AMIN was top partylsit in ARMM getting 111, 136 votes or 32.9% of the total. Their top nominee Sitti is the wife of Mujiv Hataman, who ran and won as governor of ARMM that year.
Ang Mata’y Aalagaan of the Velasco family as expected topped the partylist race in Marinduque. It got 18.81% of the PL votes in the province where another Velasco figured in a bitter battle to secure a congressional seat in the legislative district. His bid for a congressional seat was eventually upheld by the Supreme Court, so that there are on record, two Velosos in the 15th Congress.
Agbiag! Timpuyog Ilocano, whose top nominee is incumbent representative Patricio Antonio, a former district congressman, was the top partylsit in the province of Cagayan, garnering 103,676 votes or 38.5% of the total. Another Antonio, Patricio’s brother Bong, won as provincial governor of Cagayan.
Based on the House website, Rep. Antonio was the principal author of only one bill during his second term; An Act Granting Scholarships for Children Of Small Farmers And Appropriating Funds Therefor.
The Agrarian Development Association of the Singson family topped the partylist race in Ilocos Sur, getting 40.24% of the votes in the province. Though ADA however did not enter the winner’s circle, two other Singsons are poised to get seats in congress via regular congressional districts.
In Zamboanga del Sur, Zamboanga del Norte and Zamboango Sibugay, partylist group Kakusa topped the 2013 race getting 96,250 votes or 18% of the region’s total. Kakusa’s nominees include former Zamboanga congressman and convicted rapist Romeo Jalosjos. The influential family had another Jalosjos winning a congressional seat in Zamboanga del Norte.
Partylist group ABAMIN, whose top nominee Maximo is the brother of Cagayan de Oro representative Rufus Rodriguez, topped the partylist race in Misamis Oriental, getting 176,820 or 52.37% of the PL votes in the province. In Cagayan de Oro City where Rufus is district congressman, ABAMIN got a whopping 62.12% of the partylist votes.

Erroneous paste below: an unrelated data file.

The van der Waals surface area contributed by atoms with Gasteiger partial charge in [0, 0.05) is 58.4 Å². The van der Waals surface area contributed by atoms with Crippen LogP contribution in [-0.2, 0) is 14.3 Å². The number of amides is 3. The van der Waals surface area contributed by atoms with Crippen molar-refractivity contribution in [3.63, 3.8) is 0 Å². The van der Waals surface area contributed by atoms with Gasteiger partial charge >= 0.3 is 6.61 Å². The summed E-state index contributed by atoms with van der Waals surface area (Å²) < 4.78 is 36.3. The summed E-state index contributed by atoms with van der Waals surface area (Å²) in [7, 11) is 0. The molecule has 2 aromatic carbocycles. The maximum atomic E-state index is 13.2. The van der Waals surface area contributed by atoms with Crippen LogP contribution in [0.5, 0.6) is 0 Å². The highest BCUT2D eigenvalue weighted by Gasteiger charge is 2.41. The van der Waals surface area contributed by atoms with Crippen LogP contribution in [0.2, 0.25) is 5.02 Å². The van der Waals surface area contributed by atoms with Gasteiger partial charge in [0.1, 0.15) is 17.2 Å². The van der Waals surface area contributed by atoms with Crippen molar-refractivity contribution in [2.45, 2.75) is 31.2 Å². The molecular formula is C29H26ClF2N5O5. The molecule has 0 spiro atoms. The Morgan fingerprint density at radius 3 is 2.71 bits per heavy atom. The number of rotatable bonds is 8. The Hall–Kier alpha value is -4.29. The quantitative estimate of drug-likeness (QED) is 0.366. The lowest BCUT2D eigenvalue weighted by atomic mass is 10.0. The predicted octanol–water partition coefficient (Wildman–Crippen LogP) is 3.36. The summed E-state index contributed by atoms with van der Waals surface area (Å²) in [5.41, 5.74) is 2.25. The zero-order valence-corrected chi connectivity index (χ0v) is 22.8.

Meanwhile, regional groups like Ako Bikol and An Waray continued their dominance of their respective regions. Questions however remain regarding the big business and political interests behind these groups who, in the first place, already have the means to compete in regular district elections. In the current Congress, Ako Bikol’s Rodel Batocabe was the principal author of five house bills, one of which sought the legislation of the elimination of dengue.
Even before the SC decision, the partylist system had already been overrun by political dynasties and the rich and powerful. Groups whose constituents and nominees come from marginalized and underrepresented groups face a formidable challenge with the influx of the moneyed elite. The grassroots-based partylist groups, those with a well-defined mass base, would be in the best position to at least retain and at most expand their elected leaders. They however have to work harder than ever as the dynasties and powerful interest groups employ the same reactionary formula of guns, goons and gold for the partylist race.
It would also be good to fully examine the legislative record of the different partylist groups that won seats last 2013. Did the majority of the parytlist groups provide an alternative voice inside Congress or where they echoing the positions of the major political parties? What legislation did they file for their supposed underrepresented constituency? Or did they simply vote along the lines of the major political parties? Aside from the Makabayan bloc, composed of 7 partylist representatives from various sectors, who else among the partylist groups have stood up to challenge the status quo?
The 2016 partylist race promises to be one of the most intense ever as the doors have been swung wide open for all vested interests. With the proliferation entry of big vested interests, expect patronage politics, vote-buying and intimidation to once more undermine this electoral contest. ###